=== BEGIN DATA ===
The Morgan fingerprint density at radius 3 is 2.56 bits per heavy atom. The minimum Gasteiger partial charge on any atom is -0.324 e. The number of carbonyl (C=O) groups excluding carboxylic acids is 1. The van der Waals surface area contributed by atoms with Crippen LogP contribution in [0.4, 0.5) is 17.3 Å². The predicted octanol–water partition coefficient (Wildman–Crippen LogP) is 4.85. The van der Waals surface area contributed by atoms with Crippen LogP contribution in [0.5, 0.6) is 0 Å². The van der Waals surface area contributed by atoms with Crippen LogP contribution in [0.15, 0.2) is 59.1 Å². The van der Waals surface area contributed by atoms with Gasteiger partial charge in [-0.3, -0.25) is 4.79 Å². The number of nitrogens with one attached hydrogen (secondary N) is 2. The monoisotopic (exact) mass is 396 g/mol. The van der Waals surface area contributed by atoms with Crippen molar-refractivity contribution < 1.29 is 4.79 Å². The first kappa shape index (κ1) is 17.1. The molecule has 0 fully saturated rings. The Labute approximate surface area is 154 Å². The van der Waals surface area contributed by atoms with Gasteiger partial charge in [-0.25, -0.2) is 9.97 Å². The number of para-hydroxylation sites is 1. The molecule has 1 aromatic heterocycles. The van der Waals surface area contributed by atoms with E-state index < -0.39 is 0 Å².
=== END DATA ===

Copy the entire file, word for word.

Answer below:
The Morgan fingerprint density at radius 3 is 2.56 bits per heavy atom. The minimum Gasteiger partial charge on any atom is -0.324 e. The number of carbonyl (C=O) groups excluding carboxylic acids is 1. The van der Waals surface area contributed by atoms with Crippen LogP contribution in [0.4, 0.5) is 17.3 Å². The predicted octanol–water partition coefficient (Wildman–Crippen LogP) is 4.85. The van der Waals surface area contributed by atoms with Crippen LogP contribution in [0.5, 0.6) is 0 Å². The van der Waals surface area contributed by atoms with Crippen LogP contribution in [0.15, 0.2) is 59.1 Å². The van der Waals surface area contributed by atoms with Gasteiger partial charge in [-0.3, -0.25) is 4.79 Å². The number of nitrogens with one attached hydrogen (secondary N) is 2. The monoisotopic (exact) mass is 396 g/mol. The van der Waals surface area contributed by atoms with Crippen molar-refractivity contribution < 1.29 is 4.79 Å². The first kappa shape index (κ1) is 17.1. The molecule has 0 fully saturated rings. The Labute approximate surface area is 154 Å². The van der Waals surface area contributed by atoms with Gasteiger partial charge in [-0.25, -0.2) is 9.97 Å². The number of para-hydroxylation sites is 1. The molecule has 1 aromatic heterocycles. The van der Waals surface area contributed by atoms with E-state index < -0.39 is 0 Å².